Release Day! Never Have I Ever

It's release day for Never Have I Ever, the second book in my Games We Play trilogy.

It's also Mardi Gras! So here's a Mardi Gras themed  (well, sort of) excerpt. Laissez le bon temps rouler!

Mardi Gras…

By Tuesday evening, Kristy was back to barely speaking to Luke. And Luke was back to wanting to kick himself up and down the street a couple of times for having let that happen. He’d meant to upset the status quo—sure. But in the opposite direction. He guessed he could blame the boggart for that. And maybe his cousin for putting stupid ideas in his head.

He hadn’t been scheduled to work the day before, but he’d shown up at the bar anyway, intending to give Kristy a break so she could get some dinner. Kristy was busy when he’d arrived, and Luke was surprised to see that the ladder Cam had been using to hang up the decorations, and which Luke had watched him put away the previous day, had reappeared—right in the middle of the fucking galley.

 “What’s this doing here?” he asked, annoyed at Cam for leaving it there and at Kristy for not moving it out of the way. Unless it was there for some other reason. Had something else gone wrong, some new problem that no one had thought to mention to him? In that case, he was still annoyed with Cam and Kristy—and with the boggart, for causing trouble, and with whoever had taken it into their own hands to solve the problem without involving him.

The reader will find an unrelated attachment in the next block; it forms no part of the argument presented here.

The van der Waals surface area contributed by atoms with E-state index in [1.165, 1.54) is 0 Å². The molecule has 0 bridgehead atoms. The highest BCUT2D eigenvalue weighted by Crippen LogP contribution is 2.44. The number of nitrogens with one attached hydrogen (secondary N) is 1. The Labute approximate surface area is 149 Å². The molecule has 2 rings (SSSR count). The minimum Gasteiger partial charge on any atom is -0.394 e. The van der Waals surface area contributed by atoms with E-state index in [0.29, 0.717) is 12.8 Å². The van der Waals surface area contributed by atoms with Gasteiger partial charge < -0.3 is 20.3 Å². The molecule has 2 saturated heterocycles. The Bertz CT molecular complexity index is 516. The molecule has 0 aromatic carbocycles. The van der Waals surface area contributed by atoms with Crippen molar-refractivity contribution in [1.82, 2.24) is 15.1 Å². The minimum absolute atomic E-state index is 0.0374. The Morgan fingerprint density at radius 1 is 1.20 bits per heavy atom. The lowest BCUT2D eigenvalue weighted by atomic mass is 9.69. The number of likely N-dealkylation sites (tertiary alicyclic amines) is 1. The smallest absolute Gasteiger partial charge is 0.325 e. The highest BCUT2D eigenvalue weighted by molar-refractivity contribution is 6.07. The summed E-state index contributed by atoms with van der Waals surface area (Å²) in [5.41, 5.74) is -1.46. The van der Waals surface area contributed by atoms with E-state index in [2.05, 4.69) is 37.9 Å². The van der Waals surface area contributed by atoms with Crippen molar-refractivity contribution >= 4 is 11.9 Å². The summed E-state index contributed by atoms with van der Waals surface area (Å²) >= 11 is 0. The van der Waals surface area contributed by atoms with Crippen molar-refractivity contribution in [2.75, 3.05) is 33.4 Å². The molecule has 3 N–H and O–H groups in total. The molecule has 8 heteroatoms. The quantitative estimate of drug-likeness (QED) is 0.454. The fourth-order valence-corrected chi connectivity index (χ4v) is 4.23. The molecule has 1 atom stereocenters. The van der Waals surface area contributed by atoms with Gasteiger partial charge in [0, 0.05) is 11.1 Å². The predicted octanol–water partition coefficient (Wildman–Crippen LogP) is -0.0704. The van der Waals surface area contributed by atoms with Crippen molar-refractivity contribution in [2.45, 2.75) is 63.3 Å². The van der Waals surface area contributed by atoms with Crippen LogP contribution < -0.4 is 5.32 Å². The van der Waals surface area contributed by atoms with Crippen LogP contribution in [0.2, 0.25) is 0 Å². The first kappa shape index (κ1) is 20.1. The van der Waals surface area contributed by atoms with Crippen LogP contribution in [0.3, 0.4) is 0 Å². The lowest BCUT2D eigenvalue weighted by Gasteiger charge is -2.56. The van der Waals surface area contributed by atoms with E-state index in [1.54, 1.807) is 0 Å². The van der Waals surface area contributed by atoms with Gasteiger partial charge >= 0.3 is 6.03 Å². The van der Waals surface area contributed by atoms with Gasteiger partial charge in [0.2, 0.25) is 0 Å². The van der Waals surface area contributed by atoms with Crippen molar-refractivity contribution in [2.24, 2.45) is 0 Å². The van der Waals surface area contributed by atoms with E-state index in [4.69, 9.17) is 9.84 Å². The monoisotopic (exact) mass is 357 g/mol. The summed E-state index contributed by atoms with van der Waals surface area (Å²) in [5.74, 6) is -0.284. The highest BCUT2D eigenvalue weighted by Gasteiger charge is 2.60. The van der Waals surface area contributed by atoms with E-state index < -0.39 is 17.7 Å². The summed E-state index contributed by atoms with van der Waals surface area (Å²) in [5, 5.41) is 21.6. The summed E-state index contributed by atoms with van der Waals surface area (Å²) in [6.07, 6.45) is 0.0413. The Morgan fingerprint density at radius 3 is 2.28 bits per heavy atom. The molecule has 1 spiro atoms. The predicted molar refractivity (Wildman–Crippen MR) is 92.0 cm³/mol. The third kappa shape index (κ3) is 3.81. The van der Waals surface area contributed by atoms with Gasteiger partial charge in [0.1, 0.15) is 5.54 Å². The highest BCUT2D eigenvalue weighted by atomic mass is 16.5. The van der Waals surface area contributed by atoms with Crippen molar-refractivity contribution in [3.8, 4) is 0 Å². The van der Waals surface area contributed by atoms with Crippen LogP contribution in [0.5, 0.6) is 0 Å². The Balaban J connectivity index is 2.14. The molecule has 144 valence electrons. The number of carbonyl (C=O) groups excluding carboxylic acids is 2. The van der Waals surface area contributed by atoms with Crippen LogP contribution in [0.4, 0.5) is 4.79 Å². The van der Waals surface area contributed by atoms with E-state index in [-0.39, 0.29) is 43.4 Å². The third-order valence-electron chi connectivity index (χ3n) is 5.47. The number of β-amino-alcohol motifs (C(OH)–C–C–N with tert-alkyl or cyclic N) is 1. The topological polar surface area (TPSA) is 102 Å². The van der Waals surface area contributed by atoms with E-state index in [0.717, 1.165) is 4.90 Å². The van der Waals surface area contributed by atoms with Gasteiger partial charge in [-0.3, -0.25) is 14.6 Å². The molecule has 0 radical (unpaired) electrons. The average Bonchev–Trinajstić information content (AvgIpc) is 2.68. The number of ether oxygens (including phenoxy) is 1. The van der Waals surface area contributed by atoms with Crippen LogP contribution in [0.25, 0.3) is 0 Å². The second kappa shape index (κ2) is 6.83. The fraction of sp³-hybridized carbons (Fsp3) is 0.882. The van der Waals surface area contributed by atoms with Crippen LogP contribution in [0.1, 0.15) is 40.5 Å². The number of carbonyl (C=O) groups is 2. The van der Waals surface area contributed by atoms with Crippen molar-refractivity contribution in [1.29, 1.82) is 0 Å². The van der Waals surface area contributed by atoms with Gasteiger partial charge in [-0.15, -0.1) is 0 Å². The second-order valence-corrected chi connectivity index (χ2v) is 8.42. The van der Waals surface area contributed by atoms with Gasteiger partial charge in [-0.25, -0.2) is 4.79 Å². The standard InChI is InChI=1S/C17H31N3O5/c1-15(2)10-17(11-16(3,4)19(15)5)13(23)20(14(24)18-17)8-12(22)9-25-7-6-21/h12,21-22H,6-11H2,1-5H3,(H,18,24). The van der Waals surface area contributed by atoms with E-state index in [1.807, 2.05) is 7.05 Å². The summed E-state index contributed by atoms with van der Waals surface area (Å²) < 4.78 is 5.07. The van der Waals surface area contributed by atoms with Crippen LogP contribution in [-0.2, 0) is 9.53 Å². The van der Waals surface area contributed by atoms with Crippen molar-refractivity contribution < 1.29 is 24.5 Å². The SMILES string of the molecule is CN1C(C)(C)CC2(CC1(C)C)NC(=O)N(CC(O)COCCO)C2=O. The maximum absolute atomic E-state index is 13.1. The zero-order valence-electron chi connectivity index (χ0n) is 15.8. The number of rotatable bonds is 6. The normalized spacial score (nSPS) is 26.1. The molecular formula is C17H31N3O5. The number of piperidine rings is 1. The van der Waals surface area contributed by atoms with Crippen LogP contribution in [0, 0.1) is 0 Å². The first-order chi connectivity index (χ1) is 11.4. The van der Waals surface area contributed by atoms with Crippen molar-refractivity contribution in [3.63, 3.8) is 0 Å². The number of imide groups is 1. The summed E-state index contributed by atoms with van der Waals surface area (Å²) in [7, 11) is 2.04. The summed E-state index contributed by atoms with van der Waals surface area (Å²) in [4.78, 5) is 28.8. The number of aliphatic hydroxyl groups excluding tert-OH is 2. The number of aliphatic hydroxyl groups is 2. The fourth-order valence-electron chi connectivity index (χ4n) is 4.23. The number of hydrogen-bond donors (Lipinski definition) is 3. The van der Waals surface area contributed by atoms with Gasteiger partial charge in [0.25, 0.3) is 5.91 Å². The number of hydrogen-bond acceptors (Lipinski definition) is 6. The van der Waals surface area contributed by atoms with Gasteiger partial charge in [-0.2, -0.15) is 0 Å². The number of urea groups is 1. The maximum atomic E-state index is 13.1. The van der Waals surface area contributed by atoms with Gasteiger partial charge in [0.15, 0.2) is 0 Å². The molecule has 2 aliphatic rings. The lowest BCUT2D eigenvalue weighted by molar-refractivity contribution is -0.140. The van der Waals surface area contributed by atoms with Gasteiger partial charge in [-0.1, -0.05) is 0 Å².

When Kristy didn’t respond to his query, Luke raised his voice to ask again. “Hey, DiLuca! What’s with the ladder?”

Kristy started. She turned in his direction and frowned. “Oh, I don’t know. D’you want help moving it?”

Luke shook his head. “No, that’s okay. I got it.”

It wasn’t until he’d taken hold of the ladder to close it that Luke noticed the plastic bucket that had been perched on the top shelf and which was already tipping and raining down five gallons of water and ice chips on his head.

What the fucking fuck?

It was all Luke could do to keep from cursing out loud, especially when laughter broke out all along the bar from patrons who’d obviously enjoyed the show he’d just put on. He fought through the shock and the anger and was still trying to put a self-deprecating smile on his face when Kristy scurried over, nearly skidding to a stop at the sight of him.

“Luke…what happened? Are you all right?”

Luke nodded. “Yeah, it’s just this bucket…” He snagged it off the floor, ignoring the impulse to kick the offending object across the room with enough force to put it into orbit. Or at least through the front window. More breakage was the last thing they needed right now.

“Oh, so that’s where it went,” Kristy said in surprise.